Beginner’s Guide on Ruby on Rails Generators: How to Get Your App Up & Running

Starting a new project is not the easiest task. Especially if you are new to Rails, and running between projects. Well, wouldn’t it be great if someone could just do some coding for us? No, we don’t need caffeine driven Jim Carrey with some divine powers! All we need are Rails Generators!

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With one one-line command in your terminal, Ruby on Rails can create a model, controller, and view files associated with your application! You can even go one step further and add your controller actions and basically get a working app in a couple of minutes by using a Scaffold generator. However, if you are a beginner, Scaffolding comes with a warning. Basically, the Scaffold generator creates:

A- The full set of your model.

B- The database migration for that model,

C -The controller with full actions — even the actions you do not need.

D- Views — including the views that you are not going to use. (Needlessly to say, indexing your users is a terrible idea in most cases)

So if the ultimate goal is to learn, have an effective, DRY code that other programmers (and yourself) could easily understand, scaffolding might not always be the best idea. We will return to scaffold later on but let’s first start our Rails App!

STEP 1 - Before starting using generators, think through your models, attributes, data types… Keep in mind the generated code adheres to RESTful conventions, as well as Model-View-Controller (MVC) patterns.

STEP 2- Start your rails app simply typing

rails new your-app-name

Then make sure that you are working in the right folder

cd your-app-name

Now you can check the list of generators simply by typing

rails generate

STEP 3- Go back to step 1 and decide which generators might best serve to create your M-V-C purposes.


The rails rails generate model NAME command creates your migration and a corresponding table in your database and creates the attributes based on what you pass in after the NAMEof your model.

rails generate model Name column_name:datatype --no-test-framework

A couple of quick notes: Rails is smart enough to understand “g” stands for generate, so you can just type rails g model Name column_name:datatype --no-test-framework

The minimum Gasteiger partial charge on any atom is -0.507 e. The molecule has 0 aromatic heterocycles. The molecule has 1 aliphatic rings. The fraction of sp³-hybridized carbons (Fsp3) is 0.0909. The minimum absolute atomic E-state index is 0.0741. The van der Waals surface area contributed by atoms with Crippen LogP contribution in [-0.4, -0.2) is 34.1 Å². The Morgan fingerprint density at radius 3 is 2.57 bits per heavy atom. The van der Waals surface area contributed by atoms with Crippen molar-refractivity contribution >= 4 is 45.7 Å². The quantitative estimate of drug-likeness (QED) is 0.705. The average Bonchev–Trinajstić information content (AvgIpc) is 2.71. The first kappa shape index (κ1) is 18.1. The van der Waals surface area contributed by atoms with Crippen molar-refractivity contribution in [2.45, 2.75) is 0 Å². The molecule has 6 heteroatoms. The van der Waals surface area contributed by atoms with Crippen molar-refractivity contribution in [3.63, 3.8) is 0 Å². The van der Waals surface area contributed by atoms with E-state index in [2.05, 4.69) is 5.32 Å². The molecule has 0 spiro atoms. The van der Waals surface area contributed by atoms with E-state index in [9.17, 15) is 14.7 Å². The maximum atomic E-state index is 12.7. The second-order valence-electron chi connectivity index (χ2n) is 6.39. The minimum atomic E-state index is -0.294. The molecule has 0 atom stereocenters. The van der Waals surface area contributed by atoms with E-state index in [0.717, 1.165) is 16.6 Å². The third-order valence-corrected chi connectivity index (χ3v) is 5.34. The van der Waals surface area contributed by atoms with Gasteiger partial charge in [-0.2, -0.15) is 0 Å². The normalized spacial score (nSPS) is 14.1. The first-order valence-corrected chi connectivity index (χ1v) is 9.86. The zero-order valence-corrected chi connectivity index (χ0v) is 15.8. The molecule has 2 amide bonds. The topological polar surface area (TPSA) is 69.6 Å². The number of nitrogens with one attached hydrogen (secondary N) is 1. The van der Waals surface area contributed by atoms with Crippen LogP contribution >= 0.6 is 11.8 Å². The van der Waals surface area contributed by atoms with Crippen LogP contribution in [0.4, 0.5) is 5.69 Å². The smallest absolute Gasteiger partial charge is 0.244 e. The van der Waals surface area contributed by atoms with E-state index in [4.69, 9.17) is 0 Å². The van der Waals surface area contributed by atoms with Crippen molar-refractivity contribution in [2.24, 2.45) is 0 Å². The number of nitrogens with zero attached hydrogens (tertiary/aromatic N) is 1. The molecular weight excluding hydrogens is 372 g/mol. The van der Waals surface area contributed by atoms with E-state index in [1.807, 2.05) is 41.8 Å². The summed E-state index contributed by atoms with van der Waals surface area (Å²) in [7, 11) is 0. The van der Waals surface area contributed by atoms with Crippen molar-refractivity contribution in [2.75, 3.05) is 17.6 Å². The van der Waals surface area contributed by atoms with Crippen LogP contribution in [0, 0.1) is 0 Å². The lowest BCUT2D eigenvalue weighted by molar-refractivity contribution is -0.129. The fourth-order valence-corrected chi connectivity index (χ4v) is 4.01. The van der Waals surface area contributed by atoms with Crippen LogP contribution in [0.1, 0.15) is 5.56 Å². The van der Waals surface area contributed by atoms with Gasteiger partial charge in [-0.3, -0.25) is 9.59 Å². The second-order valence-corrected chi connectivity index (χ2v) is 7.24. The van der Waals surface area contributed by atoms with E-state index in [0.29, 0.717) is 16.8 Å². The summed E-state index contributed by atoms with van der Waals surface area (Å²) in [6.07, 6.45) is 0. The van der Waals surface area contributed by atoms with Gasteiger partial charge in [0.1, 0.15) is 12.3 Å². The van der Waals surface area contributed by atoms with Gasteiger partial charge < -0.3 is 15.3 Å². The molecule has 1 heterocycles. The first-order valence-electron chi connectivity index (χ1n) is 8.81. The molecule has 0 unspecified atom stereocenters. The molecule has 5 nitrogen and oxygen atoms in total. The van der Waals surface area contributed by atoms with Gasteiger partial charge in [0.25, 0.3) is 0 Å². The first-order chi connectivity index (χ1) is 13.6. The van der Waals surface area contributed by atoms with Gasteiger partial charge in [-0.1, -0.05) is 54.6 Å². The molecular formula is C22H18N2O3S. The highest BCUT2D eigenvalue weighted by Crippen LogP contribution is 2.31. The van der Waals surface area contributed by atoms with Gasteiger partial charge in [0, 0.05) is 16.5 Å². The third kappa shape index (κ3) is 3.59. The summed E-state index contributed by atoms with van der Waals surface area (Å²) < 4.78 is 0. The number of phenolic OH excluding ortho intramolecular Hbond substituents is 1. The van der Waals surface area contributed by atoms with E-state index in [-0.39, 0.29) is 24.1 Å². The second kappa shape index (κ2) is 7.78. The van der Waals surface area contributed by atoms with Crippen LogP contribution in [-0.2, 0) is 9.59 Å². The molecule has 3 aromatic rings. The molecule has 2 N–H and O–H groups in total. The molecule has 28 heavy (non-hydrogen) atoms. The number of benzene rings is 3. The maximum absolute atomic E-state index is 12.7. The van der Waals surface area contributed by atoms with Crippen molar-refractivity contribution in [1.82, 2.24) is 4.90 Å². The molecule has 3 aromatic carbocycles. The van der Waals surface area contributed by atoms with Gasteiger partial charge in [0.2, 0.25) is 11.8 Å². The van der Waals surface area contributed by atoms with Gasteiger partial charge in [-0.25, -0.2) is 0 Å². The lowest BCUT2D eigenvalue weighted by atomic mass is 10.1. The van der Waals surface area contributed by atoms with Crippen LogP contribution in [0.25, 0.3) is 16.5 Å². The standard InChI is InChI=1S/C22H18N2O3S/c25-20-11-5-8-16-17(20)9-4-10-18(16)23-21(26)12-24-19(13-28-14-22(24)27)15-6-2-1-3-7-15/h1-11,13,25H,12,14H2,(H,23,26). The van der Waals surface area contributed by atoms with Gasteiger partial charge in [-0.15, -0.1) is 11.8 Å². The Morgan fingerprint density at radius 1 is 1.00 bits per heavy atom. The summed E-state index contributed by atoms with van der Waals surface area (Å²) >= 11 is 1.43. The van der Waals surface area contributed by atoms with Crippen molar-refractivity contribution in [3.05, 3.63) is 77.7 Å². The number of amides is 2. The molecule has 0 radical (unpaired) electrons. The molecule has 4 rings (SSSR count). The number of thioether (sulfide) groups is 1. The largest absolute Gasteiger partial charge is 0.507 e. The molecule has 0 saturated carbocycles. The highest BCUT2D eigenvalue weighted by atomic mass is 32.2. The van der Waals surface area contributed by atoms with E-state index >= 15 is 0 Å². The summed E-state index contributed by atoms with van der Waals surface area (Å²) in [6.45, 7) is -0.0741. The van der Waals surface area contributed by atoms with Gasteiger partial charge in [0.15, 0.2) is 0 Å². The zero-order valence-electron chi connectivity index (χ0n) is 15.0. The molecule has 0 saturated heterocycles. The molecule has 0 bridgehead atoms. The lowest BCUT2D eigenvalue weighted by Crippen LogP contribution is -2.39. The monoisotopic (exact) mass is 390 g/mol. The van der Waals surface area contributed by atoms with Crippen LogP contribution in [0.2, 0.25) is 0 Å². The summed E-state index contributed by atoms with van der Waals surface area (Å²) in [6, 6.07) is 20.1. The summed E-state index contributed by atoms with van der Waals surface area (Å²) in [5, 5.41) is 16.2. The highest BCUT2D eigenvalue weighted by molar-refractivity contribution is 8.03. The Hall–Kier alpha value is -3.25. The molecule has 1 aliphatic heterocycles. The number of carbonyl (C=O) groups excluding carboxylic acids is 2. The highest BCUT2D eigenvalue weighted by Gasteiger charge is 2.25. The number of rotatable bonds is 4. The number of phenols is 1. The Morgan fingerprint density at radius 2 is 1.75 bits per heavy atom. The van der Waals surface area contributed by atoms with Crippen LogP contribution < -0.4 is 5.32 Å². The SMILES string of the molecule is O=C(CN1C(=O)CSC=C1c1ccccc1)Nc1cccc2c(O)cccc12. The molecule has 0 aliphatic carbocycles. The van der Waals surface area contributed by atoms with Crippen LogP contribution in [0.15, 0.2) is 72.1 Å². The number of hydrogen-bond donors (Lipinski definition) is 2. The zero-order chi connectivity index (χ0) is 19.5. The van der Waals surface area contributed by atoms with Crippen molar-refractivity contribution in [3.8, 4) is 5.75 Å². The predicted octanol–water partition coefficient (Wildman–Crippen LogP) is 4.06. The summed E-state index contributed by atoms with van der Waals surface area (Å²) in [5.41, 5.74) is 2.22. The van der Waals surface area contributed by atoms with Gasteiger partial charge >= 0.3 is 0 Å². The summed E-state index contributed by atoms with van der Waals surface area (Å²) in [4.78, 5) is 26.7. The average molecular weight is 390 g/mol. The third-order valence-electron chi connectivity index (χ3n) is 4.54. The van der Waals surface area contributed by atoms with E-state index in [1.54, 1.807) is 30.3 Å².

If you are not planning to create tests for your app do not forget to add --no-test-framework

You can add multiple column names rails g model Name column_name:datatype column_name2:datatype2 column?name3:datatype3--no-testframework


some of the most common data types you can face are listed below:

:stringfor smaller textual data like a username

:text is for longer texts like comments, reviews and etc.

:integerfor whole numbers

:bigint for arbitrarily large integers

:boolean for true or false values

:datetimefor storing date and time


What if you forgot to add a column to your table? Don’t worry, we have the migration generator to come to our help.

:rails g migration add_NAME_OF_COLUMN_to_table_name name_of_column:datatype --no-test-framework


More likely than not, we will need a sessions_controller in our projects so it is always handy to use controller generators

rails g controller Controller_Name

So it would look like this to create a sessions controller:

rails g controller sessions --no-test-framework


This might be the ideal generator if you don't want to deal with the extra code that comes with scaffolding and is very handy in most cases. Resource generator creates a new Model, corresponding database table, controller, and an empty views folder.

rails g resource ModelName column_name:datatype --no-test-framework

This might be a common example

rails g resource User username:string email:string password_digest:string --no-test-framework


Now let’s revisit our friend Scaffold. To generate a

rails g scaffold ModelName column_name:datatype --no-test-framework

Let’s say if you are working on a Books app this will create

This example creates:

  • A Books Controller
  • A Book model
  • A new resources :books route added to your config/routes.rb file
  • A set of test files
  • View files under app/views/books

Trivia — Did you know Since Rails 3.0, generators are built on top of Thor?Thor provides powerful options for parsing and a great API for manipulating files.

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But what if we accidentally create a file or we use singular instead of plural?

We can just use the format below:

rails destroy generator_type accidentally_created_file

Rails is smart so if you want to destroy the files you created by scaffolding books

rails d scaffold books

Looking into generators really helped me with my project and I hope you are now feeling more confident to use Rails generators. Happy coding and please let me know if you have any comments or suggestions!


Written by

Software Engineer & Marketing Strategist -experience with top tech. companies inc. Cisco, Citrix, Hitachi, Apple, Facebook-former NBA writer & guitarist

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